China to Reduce Yuan Exchange Rate Intervention – Or Is It?

Chinese financial leadership sends seemingly conflicting messages about its commitment to stop fixing the Yuan’s rate and let it flow

pboc_logoThe Governor of the People’s Bank of China (PBOC), Zhou Xiaochuan, said that the Chinese government will allow the yuan to float more freely in accordance to market forces in step with promised FX reforms. This statement from the head of the PBOC comes just a day after the country’s Finance Minister said that China can’t stop its intervention in the exchange rate due to weak economic growth.

Governor Zhou spoke to reporters on Wednesday, at an annual meeting between China and the United States. “We hope that the exchange rate could be kept basically stable on a reasonable and balanced level through reforms,” he said. “At the same time, we will allow market supply-and-demand to play a bigger role in determining the exchange rate, expand the floating range of the exchange rate, and increase the exchange rate’s flexibility. This means that as the goals are being achieved and when conditions are ready, the central bank will significantly reduce its intervention in the foreign-exchange market,” he added.

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Zhou’s words present a much more positive tone to his U.S counterparts than those of Chinese Finance Minister, Lou Jiwei, a day earlier despite basically carrying the same message. Lou said on Tuesday: “The U.S. side has repeatedly asked, in terms of exchange-rate policy, whether China needs to intervene any more, but for us, under the current situation, when the economy hasn’t recovered fully and when cross-border capital flows are not completely normal, we’ll continue existing practices.”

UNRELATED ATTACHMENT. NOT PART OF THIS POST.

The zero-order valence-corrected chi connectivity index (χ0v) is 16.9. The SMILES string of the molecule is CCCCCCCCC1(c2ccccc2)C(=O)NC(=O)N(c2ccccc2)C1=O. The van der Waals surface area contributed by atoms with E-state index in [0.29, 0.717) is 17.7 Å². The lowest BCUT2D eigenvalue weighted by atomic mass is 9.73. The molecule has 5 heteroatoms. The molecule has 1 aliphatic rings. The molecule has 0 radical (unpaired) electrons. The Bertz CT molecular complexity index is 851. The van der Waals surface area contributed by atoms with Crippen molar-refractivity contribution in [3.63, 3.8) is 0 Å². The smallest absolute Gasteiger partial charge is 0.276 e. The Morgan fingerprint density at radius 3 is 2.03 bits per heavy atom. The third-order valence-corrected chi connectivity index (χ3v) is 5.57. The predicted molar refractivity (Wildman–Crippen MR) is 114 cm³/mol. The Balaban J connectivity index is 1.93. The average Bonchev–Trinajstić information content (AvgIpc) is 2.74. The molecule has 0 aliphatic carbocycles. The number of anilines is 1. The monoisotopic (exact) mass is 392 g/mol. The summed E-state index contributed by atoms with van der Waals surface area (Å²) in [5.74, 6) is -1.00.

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Long Way to Full Liberalization 

The American political and financial establishments have been trying for a number of years to convince the Chinese leadership to let the yuan appreciate, thinking that the weaker dollar will help solve the trade imbalance, structural unemployment and slow growth that the U.S suffers from. The government of China has committed in the past to FX reforms including unleashing the yuan, mainly to increase the buying power of the Chinese consumer, but also to avoid U.S accusations of market manipulation.

The latest statements show that while the general direction is the liberalization of the currency markets towards an eventually free-floating yuan, the government of China will remain in charge all the way and can slow down the process whenever they think it is not to their economic benefit. Therefore, a free-floating Chinese currency might be a long way off, and its arrival will certainly be difficult to predict.

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